Abstract Background: Eccentric Exercise has been shown to be more effective in building muscle and healing damaged tissue than concentric or isometric exercise. It has also been shown to be effective in increasing motor control. But the duration of therapeutic exercise in physical therapy is limited by insurance to 30-60 minutes a day. Objectives: Four standard therapy eccentric exercises of the lower limbs were compared (toe raise, ball exercise, side lying eccentric exercise and incline board exercise) to a trainer called the BTE Eccentron to see if the efficiency of exercise could be increased using one exercise session to meet or beat the four individual exercises. Subjects and Methods: The study examined eight randomly selected participants with no known medical conditions (neurological or orthopedic) that would preclude their participation (age=24.1+/-2.1 years height=168.9+/-6.4 cm BMI=23.2+/-3.2). EMG was used to assess muscle recruitment in each exercise. The muscles studies were the gastrocnemius, hamstring, hip adductors, and quadriceps muscles. Results: Muscle use on the eccentron was almost double that of the other exercises. Thus, making therapy more efficient. One single exercise bout showed more muscle activation during eccentric exercise than the other four exercises, with an average muscle use almost 4 times higher on the eccentron. Conclusion: The Eccentron offers a considerable advantage for clinical treatment making exercise and neuromuscular training more efficient.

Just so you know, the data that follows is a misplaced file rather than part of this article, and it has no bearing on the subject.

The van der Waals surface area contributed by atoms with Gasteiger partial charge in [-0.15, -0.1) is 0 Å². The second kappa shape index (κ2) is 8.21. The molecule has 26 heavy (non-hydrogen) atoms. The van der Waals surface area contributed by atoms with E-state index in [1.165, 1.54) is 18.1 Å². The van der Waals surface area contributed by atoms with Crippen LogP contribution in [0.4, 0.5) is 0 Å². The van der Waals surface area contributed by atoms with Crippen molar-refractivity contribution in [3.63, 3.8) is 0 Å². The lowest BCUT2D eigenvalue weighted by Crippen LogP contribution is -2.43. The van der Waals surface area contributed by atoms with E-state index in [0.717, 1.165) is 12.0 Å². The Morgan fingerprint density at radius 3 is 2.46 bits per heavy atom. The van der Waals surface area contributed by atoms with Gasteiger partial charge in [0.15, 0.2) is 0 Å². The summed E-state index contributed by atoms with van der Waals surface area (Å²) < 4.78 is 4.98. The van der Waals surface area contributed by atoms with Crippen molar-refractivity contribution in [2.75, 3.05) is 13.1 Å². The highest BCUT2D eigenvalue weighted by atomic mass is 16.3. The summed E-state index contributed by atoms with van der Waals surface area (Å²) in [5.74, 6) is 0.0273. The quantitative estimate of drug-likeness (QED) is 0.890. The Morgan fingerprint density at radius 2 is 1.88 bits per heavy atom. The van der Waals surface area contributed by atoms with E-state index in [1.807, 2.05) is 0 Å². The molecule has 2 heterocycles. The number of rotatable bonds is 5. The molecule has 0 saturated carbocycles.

Petrofsky, J. S., Donatelli, R., McKivigan, J. M., & Laymon, M. S. (2019). Can eccentric exercise of the lower limb be made more efficiently, a pilot study. SunKrist Public Health and Research Journal, 1 (1). Retrieved from https://touroscholar.touro.edu/chhs_pubs/47
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